Brewing method: espresso
Cupping notes: applesauce, toffee, white chocolate
1,800 – 2,000m.
Castillo, caturra, colombia
El Rubí is the name of a small group of producers in Planadas, a small rural town in the department of Tolima, a region of Colombia.
This mountainous region is located at an altitude of between 1,800 and 2,000 meters above sea level and has an ideal climate for growing specialty coffee.
These small producers belong to three ‘veradas’ in the town of Planadas. A ‘verada’ is the smallest territorial division in Colombia and refers to a small agrarian community made up of numerous plots and neighbours on rural roads.
Osito, our export partner for Colombian coffee, works with this small and informal collection of coffee farmers to help them standardise cultivation and processing and thus obtain higher profits for their coffees.
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Planadas, a rural region in Tolima
Planadas is a rural municipality in the Tolima department. It is located south of the capital, Bogotá, and east of the city of Cali.
It is a mountainous region, in the foothills of the Cordillera Central, a branch of the Colombian Andes. Despite having been an important town in the history of Colombia, it has been little developed and most of its inhabitants live with a subsistence economy.
Originally, this small town began with political prisoners and smugglers who were sent here to serve their sentences.
Given the good location and climate for growing Colombian coffee, many of its inhabitants make it their way of living, but until recently they used to grow coffee that they later sold at low prices to large companies.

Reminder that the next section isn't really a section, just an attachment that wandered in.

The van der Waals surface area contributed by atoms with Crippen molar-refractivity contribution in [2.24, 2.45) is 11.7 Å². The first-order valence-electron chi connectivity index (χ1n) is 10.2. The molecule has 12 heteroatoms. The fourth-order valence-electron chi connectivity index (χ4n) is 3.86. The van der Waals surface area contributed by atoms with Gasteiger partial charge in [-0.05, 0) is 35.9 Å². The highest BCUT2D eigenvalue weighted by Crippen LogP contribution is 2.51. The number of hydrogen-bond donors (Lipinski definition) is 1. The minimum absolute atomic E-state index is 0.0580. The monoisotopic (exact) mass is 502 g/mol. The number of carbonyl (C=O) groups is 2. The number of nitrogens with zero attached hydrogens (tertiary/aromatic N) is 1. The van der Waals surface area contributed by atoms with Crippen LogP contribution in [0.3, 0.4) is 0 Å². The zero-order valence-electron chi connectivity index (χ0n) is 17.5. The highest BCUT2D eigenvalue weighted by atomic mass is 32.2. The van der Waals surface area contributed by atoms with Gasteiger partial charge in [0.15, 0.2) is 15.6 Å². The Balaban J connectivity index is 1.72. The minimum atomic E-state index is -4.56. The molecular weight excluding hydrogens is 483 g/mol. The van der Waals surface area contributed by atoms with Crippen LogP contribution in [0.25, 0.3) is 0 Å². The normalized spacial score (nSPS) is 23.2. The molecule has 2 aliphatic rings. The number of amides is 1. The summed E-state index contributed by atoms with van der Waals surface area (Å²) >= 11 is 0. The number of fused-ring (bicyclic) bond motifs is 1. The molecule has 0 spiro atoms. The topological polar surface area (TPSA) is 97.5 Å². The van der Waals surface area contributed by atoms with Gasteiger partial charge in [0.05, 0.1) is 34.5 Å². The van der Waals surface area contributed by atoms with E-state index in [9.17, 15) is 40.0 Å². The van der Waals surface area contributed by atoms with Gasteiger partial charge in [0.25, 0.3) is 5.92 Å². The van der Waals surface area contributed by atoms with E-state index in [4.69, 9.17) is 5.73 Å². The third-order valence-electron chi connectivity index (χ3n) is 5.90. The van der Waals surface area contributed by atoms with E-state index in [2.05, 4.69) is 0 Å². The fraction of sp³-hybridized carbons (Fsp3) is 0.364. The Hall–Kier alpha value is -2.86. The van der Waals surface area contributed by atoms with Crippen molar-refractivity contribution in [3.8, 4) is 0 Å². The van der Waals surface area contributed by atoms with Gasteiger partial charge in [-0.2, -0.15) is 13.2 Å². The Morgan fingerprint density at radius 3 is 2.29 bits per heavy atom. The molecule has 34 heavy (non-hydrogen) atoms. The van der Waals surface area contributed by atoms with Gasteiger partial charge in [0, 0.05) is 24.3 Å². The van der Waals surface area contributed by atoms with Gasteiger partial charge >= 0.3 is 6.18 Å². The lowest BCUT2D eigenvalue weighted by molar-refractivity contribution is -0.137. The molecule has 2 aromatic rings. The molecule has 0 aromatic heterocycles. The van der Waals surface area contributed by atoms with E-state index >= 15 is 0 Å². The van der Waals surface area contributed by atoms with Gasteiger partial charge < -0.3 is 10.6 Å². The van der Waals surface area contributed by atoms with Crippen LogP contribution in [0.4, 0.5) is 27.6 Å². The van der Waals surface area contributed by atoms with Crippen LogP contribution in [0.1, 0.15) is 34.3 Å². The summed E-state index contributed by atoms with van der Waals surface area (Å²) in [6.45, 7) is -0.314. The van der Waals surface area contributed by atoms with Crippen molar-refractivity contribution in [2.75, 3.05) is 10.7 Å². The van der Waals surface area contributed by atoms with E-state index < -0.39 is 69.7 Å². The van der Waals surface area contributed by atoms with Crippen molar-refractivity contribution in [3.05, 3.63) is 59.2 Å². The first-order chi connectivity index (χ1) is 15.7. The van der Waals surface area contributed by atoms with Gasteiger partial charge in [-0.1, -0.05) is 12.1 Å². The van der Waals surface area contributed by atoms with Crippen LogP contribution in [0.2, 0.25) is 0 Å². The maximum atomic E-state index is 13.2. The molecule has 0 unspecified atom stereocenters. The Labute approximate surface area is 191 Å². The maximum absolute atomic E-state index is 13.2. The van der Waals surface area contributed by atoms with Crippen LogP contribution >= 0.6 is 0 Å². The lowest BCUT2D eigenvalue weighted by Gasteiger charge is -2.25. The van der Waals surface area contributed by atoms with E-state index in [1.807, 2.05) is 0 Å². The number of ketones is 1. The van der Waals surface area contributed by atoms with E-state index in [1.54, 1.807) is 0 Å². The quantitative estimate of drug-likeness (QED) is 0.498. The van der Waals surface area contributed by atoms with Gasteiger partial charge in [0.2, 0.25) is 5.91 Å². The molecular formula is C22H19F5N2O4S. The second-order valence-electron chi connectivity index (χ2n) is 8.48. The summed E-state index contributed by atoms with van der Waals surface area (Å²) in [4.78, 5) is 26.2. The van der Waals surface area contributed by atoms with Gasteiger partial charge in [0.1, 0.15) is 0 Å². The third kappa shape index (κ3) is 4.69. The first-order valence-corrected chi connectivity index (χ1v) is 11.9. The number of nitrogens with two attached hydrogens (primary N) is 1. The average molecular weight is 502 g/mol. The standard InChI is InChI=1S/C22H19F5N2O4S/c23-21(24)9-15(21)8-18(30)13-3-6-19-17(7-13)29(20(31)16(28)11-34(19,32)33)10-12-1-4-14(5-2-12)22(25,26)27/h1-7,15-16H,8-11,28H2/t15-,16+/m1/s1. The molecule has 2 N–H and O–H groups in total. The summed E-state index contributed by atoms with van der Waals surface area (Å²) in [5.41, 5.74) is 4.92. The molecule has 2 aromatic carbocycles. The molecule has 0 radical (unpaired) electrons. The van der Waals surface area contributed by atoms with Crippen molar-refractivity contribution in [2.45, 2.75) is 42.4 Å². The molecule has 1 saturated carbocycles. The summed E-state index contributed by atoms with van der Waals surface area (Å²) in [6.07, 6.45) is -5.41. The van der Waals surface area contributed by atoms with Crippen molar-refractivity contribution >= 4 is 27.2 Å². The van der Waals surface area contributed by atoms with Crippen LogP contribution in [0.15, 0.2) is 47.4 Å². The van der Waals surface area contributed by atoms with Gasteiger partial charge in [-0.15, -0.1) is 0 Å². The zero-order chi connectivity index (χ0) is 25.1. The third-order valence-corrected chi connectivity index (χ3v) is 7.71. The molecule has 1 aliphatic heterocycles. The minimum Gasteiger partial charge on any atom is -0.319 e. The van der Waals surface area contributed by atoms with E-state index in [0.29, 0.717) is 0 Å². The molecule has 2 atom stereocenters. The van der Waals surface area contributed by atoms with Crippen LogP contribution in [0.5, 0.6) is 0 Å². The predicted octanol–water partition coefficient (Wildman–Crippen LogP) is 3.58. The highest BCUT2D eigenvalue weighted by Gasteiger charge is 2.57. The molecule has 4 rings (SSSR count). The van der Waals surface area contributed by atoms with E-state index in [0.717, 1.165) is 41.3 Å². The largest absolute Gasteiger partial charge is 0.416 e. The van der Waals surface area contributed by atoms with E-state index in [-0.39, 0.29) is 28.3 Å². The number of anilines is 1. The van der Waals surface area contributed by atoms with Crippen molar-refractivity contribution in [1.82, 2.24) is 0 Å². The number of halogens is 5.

El Rubí coffee project
Osito Coffee began a project several years ago in the municipality of Planadas working with 2 or 3 coffee farmers. The ideal conditions for specialty Colombian coffee cultivation led them here, as well as the excellent coffee that local producers already obtained. For example, many were already certified as organic producers.
From this to the specialty coffee farming there was a leap, but they were on a good path. They began by working with small producers, whose farms are usually no larger than half an acre, to help them establish standards and methods of growing and processing that would allow them to take the leap to get to specialty coffee.
A few more were added to the 2 or 3 producers with whom they started and they formed an informal group of producers committed to obtaining quality Colombian coffee.
Beyond specialty coffee
For us, and for the entire specialty coffee community, this is a concept that encompasses much more than just a cupping score. Specialty coffee is also recognising and giving value to the entire production chain and the effort that each one makes to obtain the best coffee.
This has a direct impact, especially, on the quality of life of the people at origin, the coffee growers, who often have very precarious living conditions.
The growth in demand from consumers for this coffee means that many coffee growers at origin can make the leap to its cultivation. This allows them to sell their coffee at higher prices, which translates into a more dignified quality of life.
The processing of this lot
This coffee has undergone a washed process. For many coffee lovers, the washed process -less exotic than others- is the way to get the purest tasting notes.
Cherries are picked at their optimum point of ripeness and floated to classify them. This allows discarding the cherries that are not ripe enough or have defects.
Then they are pulped, removing all the mucilage, and washed with water so that fermentation does not continue during drying.
The drying process is done on raised beds, turning the beans regularly to achieve a uniform drying. This process lasts until 11% moisture is achieved in the bean.